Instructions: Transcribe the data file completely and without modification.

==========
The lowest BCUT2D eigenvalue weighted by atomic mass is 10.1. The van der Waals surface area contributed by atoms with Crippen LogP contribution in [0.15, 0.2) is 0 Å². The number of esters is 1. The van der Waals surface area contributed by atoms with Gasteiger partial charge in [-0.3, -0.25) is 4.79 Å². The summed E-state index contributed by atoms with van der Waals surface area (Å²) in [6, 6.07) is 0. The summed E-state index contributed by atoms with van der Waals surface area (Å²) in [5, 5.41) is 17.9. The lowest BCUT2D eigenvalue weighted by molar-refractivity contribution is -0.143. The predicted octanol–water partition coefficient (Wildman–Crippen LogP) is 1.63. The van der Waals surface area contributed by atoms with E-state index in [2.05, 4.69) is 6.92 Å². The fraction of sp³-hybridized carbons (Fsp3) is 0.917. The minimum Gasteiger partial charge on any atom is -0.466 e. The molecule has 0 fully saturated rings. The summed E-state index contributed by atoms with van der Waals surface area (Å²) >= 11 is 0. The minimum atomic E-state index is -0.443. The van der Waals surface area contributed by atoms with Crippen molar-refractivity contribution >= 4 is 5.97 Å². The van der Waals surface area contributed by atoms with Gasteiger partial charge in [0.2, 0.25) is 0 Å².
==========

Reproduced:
The lowest BCUT2D eigenvalue weighted by atomic mass is 10.1. The van der Waals surface area contributed by atoms with Crippen LogP contribution in [0.15, 0.2) is 0 Å². The number of esters is 1. The van der Waals surface area contributed by atoms with Gasteiger partial charge in [-0.3, -0.25) is 4.79 Å². The summed E-state index contributed by atoms with van der Waals surface area (Å²) in [6, 6.07) is 0. The summed E-state index contributed by atoms with van der Waals surface area (Å²) in [5, 5.41) is 17.9. The lowest BCUT2D eigenvalue weighted by molar-refractivity contribution is -0.143. The predicted octanol–water partition coefficient (Wildman–Crippen LogP) is 1.63. The van der Waals surface area contributed by atoms with E-state index in [2.05, 4.69) is 6.92 Å². The fraction of sp³-hybridized carbons (Fsp3) is 0.917. The minimum Gasteiger partial charge on any atom is -0.466 e. The molecule has 0 fully saturated rings. The summed E-state index contributed by atoms with van der Waals surface area (Å²) >= 11 is 0. The minimum atomic E-state index is -0.443. The van der Waals surface area contributed by atoms with Crippen molar-refractivity contribution >= 4 is 5.97 Å². The van der Waals surface area contributed by atoms with Gasteiger partial charge in [0.2, 0.25) is 0 Å².